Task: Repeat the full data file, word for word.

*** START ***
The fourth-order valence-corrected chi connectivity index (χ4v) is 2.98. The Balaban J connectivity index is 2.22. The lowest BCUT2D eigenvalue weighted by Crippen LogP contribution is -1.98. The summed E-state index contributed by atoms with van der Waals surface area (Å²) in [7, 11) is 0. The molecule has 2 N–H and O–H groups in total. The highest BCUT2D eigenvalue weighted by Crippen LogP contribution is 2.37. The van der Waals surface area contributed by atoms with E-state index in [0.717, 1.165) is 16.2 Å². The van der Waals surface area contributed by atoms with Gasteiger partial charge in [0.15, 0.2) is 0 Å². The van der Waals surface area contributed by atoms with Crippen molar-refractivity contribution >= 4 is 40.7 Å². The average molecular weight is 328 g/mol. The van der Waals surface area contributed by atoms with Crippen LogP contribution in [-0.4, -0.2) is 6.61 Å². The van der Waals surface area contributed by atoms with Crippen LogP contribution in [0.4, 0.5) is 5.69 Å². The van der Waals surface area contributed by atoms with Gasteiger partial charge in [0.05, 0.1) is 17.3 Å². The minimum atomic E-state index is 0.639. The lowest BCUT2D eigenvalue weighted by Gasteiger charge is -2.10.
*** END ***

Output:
The fourth-order valence-corrected chi connectivity index (χ4v) is 2.98. The Balaban J connectivity index is 2.22. The lowest BCUT2D eigenvalue weighted by Crippen LogP contribution is -1.98. The summed E-state index contributed by atoms with van der Waals surface area (Å²) in [7, 11) is 0. The molecule has 2 N–H and O–H groups in total. The highest BCUT2D eigenvalue weighted by Crippen LogP contribution is 2.37. The van der Waals surface area contributed by atoms with E-state index in [0.717, 1.165) is 16.2 Å². The van der Waals surface area contributed by atoms with Gasteiger partial charge in [0.15, 0.2) is 0 Å². The van der Waals surface area contributed by atoms with Crippen molar-refractivity contribution >= 4 is 40.7 Å². The average molecular weight is 328 g/mol. The van der Waals surface area contributed by atoms with Crippen LogP contribution in [-0.4, -0.2) is 6.61 Å². The van der Waals surface area contributed by atoms with Crippen LogP contribution in [0.4, 0.5) is 5.69 Å². The van der Waals surface area contributed by atoms with Gasteiger partial charge in [0.05, 0.1) is 17.3 Å². The minimum atomic E-state index is 0.639. The lowest BCUT2D eigenvalue weighted by Gasteiger charge is -2.10.